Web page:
The household survey indicated that March was great, and continued the strong reports of January and February.
The unemployment rate decreased by 0.2 percentage point to 4.5 percent in March, and the number of unemployed persons declined by 326,000 to 7.2 million. Both measures were down over the year. (See table A-1.)Not only did the number of people unemployed drop by 326,000, but the number of people defining themselves as employed went up by 472,000.
In March, the number of persons unemployed less than 5 weeks declined by 232,000 to 2.3 million. The number of long-term unemployed (those jobless for 27 weeks or more) was little changed over the month at 1.7 million and accounted for 23.3 percent of the unemployed. Over the past 12 months, the number of long-term unemployed was down by 526,000. (See table A-12.)
The labor force participation rate remained at 63.0 percent in March, and the employment-population ratio, at 60.1 percent, changed little. The employment-population ratio has edged up over the year, while the labor force participation rate has shown no clear trend.
Yet the headlines in most reports also included this part of the equation.
The 98,000 increase followed a 219,000 rise in February that was less than previously estimated, a Labor Department report showed Friday in Washington. The median forecast in a Bloomberg survey of economists called for a 180,000 advance.And that 180,000 projected increase in the business establishment survey was based on the previous numbers. The Bureau of Labor Statistics added that the first two months of 2017 had their gains revised down by quite a bit.
The change in total nonfarm payroll employment for January was revised down from +238,000 to +216,000, and the change for February was revised down from +235,000 to +219,000. With these revisions, employment gains in January and February combined were 38,000 less than previously reported. Monthly revisions result from additional reports received from businesses since the last published estimates and from the recalculation of seasonal factors. Over the past 3 months, job gains have averaged 178,000 per month.Which basically means that we only gained 60,000 jobs compared to what we thought we had going in- a major miss and the 2nd lowest total of job gains in a month over the last 2 years.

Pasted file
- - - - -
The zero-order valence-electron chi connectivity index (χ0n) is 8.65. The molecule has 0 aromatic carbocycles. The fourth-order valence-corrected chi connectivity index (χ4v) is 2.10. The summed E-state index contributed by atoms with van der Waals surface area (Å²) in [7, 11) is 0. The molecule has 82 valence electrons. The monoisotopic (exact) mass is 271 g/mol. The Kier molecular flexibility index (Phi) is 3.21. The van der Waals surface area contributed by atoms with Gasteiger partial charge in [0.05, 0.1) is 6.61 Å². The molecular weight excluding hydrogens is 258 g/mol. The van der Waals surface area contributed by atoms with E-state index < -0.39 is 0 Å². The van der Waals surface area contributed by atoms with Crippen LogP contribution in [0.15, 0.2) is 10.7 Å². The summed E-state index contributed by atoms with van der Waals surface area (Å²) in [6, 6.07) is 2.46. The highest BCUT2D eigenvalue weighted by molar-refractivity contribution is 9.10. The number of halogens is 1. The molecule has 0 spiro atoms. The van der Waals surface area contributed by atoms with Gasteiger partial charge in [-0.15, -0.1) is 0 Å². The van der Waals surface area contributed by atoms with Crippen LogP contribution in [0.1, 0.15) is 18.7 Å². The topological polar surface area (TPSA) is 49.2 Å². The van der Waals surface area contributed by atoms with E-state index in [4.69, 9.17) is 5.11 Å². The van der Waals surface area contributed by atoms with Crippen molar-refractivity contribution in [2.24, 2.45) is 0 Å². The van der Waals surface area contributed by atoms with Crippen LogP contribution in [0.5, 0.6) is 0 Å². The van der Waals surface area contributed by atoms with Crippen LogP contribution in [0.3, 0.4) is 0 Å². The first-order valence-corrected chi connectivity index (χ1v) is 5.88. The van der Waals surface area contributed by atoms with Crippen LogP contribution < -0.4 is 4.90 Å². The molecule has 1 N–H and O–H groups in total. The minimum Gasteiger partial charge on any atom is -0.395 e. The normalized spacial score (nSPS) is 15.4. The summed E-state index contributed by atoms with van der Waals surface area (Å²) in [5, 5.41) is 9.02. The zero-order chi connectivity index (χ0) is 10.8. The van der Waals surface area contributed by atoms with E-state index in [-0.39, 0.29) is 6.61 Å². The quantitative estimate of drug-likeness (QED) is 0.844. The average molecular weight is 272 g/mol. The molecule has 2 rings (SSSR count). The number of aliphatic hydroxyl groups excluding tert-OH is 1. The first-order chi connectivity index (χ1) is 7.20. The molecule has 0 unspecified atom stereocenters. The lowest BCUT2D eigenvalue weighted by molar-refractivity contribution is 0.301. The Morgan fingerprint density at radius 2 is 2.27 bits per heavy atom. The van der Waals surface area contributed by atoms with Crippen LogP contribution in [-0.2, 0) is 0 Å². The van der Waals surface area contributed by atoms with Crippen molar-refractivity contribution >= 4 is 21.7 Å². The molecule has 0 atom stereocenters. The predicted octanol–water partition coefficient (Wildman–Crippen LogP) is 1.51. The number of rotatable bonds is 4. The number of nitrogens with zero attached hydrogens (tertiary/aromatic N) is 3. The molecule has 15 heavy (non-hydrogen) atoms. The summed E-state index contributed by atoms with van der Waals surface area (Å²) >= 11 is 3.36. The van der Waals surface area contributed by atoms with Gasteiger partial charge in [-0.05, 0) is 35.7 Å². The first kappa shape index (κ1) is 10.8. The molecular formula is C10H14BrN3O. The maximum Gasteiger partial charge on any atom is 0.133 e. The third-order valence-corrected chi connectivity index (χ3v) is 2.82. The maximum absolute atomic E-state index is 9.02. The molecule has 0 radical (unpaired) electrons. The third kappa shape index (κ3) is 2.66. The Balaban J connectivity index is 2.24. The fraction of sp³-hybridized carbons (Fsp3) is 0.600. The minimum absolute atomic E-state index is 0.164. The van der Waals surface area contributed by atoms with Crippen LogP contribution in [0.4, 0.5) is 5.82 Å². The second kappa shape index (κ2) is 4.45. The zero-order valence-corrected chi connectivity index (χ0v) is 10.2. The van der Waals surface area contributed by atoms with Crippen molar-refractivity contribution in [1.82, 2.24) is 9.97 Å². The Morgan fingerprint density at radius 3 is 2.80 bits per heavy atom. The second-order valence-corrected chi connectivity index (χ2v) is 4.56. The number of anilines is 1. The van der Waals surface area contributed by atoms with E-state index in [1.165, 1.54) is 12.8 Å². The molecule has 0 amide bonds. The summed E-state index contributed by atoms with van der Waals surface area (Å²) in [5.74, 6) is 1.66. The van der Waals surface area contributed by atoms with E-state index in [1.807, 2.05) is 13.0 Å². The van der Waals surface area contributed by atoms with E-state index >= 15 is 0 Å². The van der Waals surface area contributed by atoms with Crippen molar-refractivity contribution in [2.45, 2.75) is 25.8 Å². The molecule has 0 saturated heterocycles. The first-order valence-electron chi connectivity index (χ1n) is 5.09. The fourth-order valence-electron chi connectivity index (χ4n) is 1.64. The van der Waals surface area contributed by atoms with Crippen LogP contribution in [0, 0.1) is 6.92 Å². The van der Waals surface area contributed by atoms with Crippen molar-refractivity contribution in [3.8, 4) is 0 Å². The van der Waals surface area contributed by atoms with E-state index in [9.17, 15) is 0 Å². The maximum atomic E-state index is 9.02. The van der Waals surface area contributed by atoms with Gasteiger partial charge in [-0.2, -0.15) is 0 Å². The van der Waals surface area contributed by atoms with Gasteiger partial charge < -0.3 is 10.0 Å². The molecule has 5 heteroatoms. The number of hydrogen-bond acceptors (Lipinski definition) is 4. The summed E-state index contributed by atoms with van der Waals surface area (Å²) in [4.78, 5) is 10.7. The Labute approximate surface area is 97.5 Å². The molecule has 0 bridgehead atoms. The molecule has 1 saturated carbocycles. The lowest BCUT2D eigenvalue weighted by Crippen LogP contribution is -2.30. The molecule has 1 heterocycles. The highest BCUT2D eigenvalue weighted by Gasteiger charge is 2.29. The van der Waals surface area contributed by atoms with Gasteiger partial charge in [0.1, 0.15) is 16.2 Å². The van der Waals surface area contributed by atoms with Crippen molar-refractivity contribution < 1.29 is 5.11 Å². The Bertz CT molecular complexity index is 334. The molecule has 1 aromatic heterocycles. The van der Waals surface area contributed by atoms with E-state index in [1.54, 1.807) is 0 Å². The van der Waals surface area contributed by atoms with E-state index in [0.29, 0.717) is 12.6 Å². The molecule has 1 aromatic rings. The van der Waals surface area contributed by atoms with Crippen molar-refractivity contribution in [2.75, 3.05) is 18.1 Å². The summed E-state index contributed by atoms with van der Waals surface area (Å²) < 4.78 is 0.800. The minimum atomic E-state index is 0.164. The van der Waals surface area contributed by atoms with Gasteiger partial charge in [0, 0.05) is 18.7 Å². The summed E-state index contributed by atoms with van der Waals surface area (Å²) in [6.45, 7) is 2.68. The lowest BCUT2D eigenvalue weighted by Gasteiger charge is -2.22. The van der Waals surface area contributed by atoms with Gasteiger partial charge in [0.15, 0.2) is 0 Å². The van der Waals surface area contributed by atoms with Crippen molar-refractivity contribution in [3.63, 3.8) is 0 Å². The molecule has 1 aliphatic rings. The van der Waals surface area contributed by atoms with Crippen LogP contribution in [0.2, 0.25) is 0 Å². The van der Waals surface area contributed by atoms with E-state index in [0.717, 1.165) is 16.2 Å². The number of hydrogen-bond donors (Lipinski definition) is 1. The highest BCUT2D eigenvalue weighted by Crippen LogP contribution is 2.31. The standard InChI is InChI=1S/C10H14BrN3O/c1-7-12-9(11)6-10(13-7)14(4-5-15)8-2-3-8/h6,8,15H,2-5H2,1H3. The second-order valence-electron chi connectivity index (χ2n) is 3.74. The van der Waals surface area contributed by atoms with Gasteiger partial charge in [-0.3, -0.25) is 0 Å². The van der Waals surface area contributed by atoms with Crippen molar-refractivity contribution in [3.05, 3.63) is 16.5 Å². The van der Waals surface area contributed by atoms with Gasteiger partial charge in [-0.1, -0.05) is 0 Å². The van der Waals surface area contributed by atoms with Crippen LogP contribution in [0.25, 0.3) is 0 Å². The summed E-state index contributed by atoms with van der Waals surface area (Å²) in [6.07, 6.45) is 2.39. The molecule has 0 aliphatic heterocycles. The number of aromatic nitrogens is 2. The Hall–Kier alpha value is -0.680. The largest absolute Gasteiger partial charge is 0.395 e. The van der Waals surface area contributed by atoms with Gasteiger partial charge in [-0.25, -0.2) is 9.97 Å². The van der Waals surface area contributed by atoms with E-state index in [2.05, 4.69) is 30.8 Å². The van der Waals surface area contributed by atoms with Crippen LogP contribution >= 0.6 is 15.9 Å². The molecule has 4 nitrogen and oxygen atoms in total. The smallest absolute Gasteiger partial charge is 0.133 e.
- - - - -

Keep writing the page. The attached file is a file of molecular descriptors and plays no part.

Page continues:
One sector in particular dragged down the job figures last month.
Retail trade lost 30,000 jobs in March. Employment in general merchandise stores declined by 35,000 in March and has declined by 89,000 since a recent high in October 2016.And this is before we get to the larger waves of store closings (Payless ShoeSource is the latest to announce massive shutterings), which will happen in the coming months. There is a clear structural change happening where people are choosing to buy online and/or at Wal-Mart type megastores as opposed to department stores and other brick-and-mortar retail. In addition to the job losses, the dropping property values and empty lots may have significant effects on property tax bills in communities that have had these large stores be a cornerstone of their city.
So what's really happening with the job market? I'm not certain myself. It doesn't seem like wages are going way up (+0.2% for the month, +2.7% for the last 12 months), which would be happening if the labor market was as tight as the household survey indicates. But I also don't see things suffering a major slowdown, as a gain of 180,000 jobs a month for 2017 is largely in line with the 2.2 million total jobs that have been added in the last 12 months. In fact, the large gains in the household survey may just reflect them catching up to the previously-larger gains reported in the payrolls survey, and it still is quite a bit behind.
Job gains last 12 months
Household survey 1.7 million
Payrolls survey 2.2 million
So I'd say we're still in wait-and-see mode on whether we go up or down from the good-but-not-great job growth that we've seen for the better part of the last 2 years. The only thing I feel relatively strong about is that Q1 2017 is going to be nowhere near the 3.5-4% GDP growth that Donald Trump promised the rubes- indeed, the Atlanta Fed is now predicting that growth will be less than 1% when it's reported later this month. And if things don't pick up soon, then we'll see the negative effects for states like Wisconsin that relied on a potential Trump Boom to fill in the gaps of their budgets.